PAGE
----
I have personally been rehabbed out of hypertension and a debilitating power lifting back injury by using kettlebells. Through the kettlebell classes at my gym I’ve seen frozen shoulders fixed, more than 100% performance increases in our 21-day challenges and wimps turned world champions.
It is this ability to take the average person to superhuman that has caused me to make my life’s work dedicated to teaching people to use kettlebells. I’ve invested everything I’ve ever had in building Seattle Kettlebell Club, the largest kettlebell-dedicated gym in the world, and our newest ventures prokettlebell.com, which is providing our kettlebell programming to people around the world, and development of the Pro Kettlebell.
The Pro Kettlebell is the culmination of my wife and I working with thousands of clients and learning their common complaints of the current kettlebells, as well as our experiences as kettlebell sport competitors and coaches.
Common Reasons People Say Kettlebells Suck
Too much pressure/pain on the back of the forearm or wrist when holding overhead or in the rack position
Not obvious how to hold it/they feel like they don't know what they're doing
Too big (competition bells)
Too small (lighter hardstyle bells)
Uncomfortable (all bells)
Plus there are even more kettlebells out there with other issues, like rubber coatings that rip the hair out your arms, plastic handles that don't hold chalk, kettlebells being filled with who-knows-what (dropped one on the garage floor once and it cracked open to reveal all sorts of nasty looking filler), I could go on.
All of these discoveries have led my wife Amber and I (both perfectionists and artists in our own way) to design the Pro Kettlebell.
Why The Pro Kettlebell Doesn't Suck
Fits the arm like a firm handshake
So perfectly balanced that it flies and maneuvers like a sparrow (solid construction with a high center of mass)
Wider base, for safety and stability when planking on the handles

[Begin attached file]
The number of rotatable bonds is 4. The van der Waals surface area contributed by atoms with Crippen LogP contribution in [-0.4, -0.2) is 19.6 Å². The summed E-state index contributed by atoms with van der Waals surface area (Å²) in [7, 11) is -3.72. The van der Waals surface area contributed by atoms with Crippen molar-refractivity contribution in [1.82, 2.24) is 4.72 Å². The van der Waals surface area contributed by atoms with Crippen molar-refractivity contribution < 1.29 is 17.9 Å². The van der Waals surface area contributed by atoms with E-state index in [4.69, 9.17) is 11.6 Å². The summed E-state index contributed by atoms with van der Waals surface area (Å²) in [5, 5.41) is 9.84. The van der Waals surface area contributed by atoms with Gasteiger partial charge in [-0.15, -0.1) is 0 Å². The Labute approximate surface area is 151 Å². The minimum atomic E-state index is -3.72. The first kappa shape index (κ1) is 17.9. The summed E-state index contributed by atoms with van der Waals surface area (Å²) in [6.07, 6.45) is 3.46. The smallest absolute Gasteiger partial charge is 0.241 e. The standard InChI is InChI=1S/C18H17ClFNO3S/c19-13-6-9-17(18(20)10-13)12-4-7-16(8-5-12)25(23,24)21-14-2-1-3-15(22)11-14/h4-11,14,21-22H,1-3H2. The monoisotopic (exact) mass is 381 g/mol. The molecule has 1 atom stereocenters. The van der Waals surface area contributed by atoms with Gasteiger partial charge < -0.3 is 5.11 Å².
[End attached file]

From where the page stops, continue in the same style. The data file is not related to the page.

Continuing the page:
Can lay on its side without rolling around, for safety and stability during exercises like plyo pushups
Rounded bottom rim for a comfortable grip
Perfect handle and horn size you can grasp in multiple ways
Overall size and geometry that fits the body perfectly
Beautiful to look at
To achieve the comfort, performance, and look we wanted, we’ve worked with 5 different CAD engineers on dozens of computer protoypes and seven physical protoypes (from 3D prints to multiple machined aluminum models), which we’ve had many lifters of different sizes and shapes test.
We’ve fought to find a solution for the finished look we were told we couldn’t get, gone crazy waiting for “the last prototype” (every time), stressed about window height, slopes, angles and millimeters of contouring… smoothing out bumps in the surface that no one could see and perhaps not even feel, but we knew were there.
We’ve loved and labored, it's patent-pending, and now it’s time to have this baby. Right here in Washington state.
We are committed to 100% locally sourced and ethically produced kettlebells made in America. We don’t want to make yet another fitness tool that ends up in a landfill or as a doorstop.
Our goal is that you’ll get more benefit and joy out of your workout by using a Pro Kettlebell, and take pride in the quality and artisanship that will make it a well-loved and used treasure that will be passed on for generations.